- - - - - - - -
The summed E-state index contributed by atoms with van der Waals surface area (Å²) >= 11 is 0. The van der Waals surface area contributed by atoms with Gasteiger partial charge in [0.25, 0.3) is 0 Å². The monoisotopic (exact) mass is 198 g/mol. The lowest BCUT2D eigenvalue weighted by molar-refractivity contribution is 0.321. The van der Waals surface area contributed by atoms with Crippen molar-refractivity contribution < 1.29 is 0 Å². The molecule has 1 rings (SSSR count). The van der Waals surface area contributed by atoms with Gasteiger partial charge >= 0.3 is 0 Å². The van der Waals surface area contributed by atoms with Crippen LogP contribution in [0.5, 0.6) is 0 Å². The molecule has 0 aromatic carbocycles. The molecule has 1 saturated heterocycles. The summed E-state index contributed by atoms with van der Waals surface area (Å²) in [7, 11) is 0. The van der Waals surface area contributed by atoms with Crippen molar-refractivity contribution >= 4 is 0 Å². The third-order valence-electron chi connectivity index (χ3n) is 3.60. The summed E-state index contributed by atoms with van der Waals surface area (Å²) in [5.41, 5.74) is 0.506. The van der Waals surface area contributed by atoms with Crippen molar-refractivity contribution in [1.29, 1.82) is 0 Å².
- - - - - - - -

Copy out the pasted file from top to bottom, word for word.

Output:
The summed E-state index contributed by atoms with van der Waals surface area (Å²) >= 11 is 0. The van der Waals surface area contributed by atoms with Gasteiger partial charge in [0.25, 0.3) is 0 Å². The monoisotopic (exact) mass is 198 g/mol. The lowest BCUT2D eigenvalue weighted by molar-refractivity contribution is 0.321. The van der Waals surface area contributed by atoms with Crippen molar-refractivity contribution < 1.29 is 0 Å². The molecule has 1 rings (SSSR count). The van der Waals surface area contributed by atoms with Gasteiger partial charge >= 0.3 is 0 Å². The van der Waals surface area contributed by atoms with Crippen LogP contribution in [0.5, 0.6) is 0 Å². The molecule has 0 aromatic carbocycles. The molecule has 1 saturated heterocycles. The summed E-state index contributed by atoms with van der Waals surface area (Å²) in [7, 11) is 0. The van der Waals surface area contributed by atoms with Crippen molar-refractivity contribution >= 4 is 0 Å². The third-order valence-electron chi connectivity index (χ3n) is 3.60. The summed E-state index contributed by atoms with van der Waals surface area (Å²) in [5.41, 5.74) is 0.506. The van der Waals surface area contributed by atoms with Crippen molar-refractivity contribution in [1.29, 1.82) is 0 Å².